Libertarian advocates of “open borders” sometimes maintain that there should be no difference between an American traveling across a state border and a foreigner traveling across the U.S. border. But if this is what characterizes “open borders,” then that in and of itself is reason enough to reject “open borders” because, carried to its logical conclusion, “open borders” would then mean that if armed soldiers from any country in the world landed on America’s East or West Coasts, or massed at the Canadian or Mexican borders, and said that they were tourists coming to the United States to do some sightseeing, they should not be refused entry. And not only that, they could not be refused entry without violating their freedom to move, travel, migrate, or seek refuge. And if that weren’t ludicrous enough, foreign soldiers should be invited and welcomed just like everyone else in the world. If this conclusion is wrong, and not what certain left-libertarians envision as possibly happening with “open borders,” then perhaps they should use a different analogy or explain their position a little better.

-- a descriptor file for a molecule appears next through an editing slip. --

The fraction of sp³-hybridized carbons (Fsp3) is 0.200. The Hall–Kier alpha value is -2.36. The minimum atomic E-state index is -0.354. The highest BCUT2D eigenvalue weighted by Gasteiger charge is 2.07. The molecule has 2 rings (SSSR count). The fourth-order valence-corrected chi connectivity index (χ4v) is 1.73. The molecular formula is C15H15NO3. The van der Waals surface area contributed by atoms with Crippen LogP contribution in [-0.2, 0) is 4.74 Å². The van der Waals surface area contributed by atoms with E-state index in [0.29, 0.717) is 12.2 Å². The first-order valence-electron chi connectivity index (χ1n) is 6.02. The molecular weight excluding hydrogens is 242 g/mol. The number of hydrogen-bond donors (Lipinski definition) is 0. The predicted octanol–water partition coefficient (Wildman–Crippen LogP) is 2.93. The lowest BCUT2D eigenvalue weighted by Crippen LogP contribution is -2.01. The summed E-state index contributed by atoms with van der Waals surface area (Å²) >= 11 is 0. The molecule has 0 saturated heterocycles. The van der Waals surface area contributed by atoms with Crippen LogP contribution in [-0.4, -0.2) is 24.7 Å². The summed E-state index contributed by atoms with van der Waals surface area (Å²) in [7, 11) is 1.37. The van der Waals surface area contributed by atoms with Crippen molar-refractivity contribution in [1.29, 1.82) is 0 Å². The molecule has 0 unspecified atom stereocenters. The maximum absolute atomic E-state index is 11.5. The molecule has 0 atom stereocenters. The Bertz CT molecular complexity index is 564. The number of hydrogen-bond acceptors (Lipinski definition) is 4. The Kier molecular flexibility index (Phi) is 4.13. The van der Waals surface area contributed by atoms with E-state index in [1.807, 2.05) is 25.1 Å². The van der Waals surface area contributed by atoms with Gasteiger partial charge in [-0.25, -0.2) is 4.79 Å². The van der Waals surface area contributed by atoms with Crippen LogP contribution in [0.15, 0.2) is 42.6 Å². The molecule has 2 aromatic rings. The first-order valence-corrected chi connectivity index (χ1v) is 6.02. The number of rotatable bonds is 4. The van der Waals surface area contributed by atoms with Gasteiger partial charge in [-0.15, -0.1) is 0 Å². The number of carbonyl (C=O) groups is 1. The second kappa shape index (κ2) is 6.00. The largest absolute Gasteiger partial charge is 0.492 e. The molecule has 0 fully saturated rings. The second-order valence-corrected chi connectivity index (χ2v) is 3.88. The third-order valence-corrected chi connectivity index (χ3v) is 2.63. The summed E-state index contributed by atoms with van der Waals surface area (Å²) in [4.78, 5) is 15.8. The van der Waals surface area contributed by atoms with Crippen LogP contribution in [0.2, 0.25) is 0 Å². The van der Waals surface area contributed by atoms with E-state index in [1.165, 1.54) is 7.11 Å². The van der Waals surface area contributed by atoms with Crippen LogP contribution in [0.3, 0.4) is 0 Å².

. . .  
I have not argued against admitting Syrian refugees to the United States. I have not argued that immigrants take American jobs. I have not argued against admitting Muslims to the United States. I have not argued that immigrants commit crimes disproportionate to their numbers. I have not argued against immigrants. I have not argued that some refugees might potentially be terrorists. I have not argued against lawful immigration. I have not argued that some immigrants don’t want to assimilate. I have not argued against unrestricted immigration. I have not argued that some immigrants don’t want to learn English. I have not even argued against “open borders.”

I have merely pointed out some differences that libertarians can and should be recognizing—even if they are sympathetic to “open borders.” (link)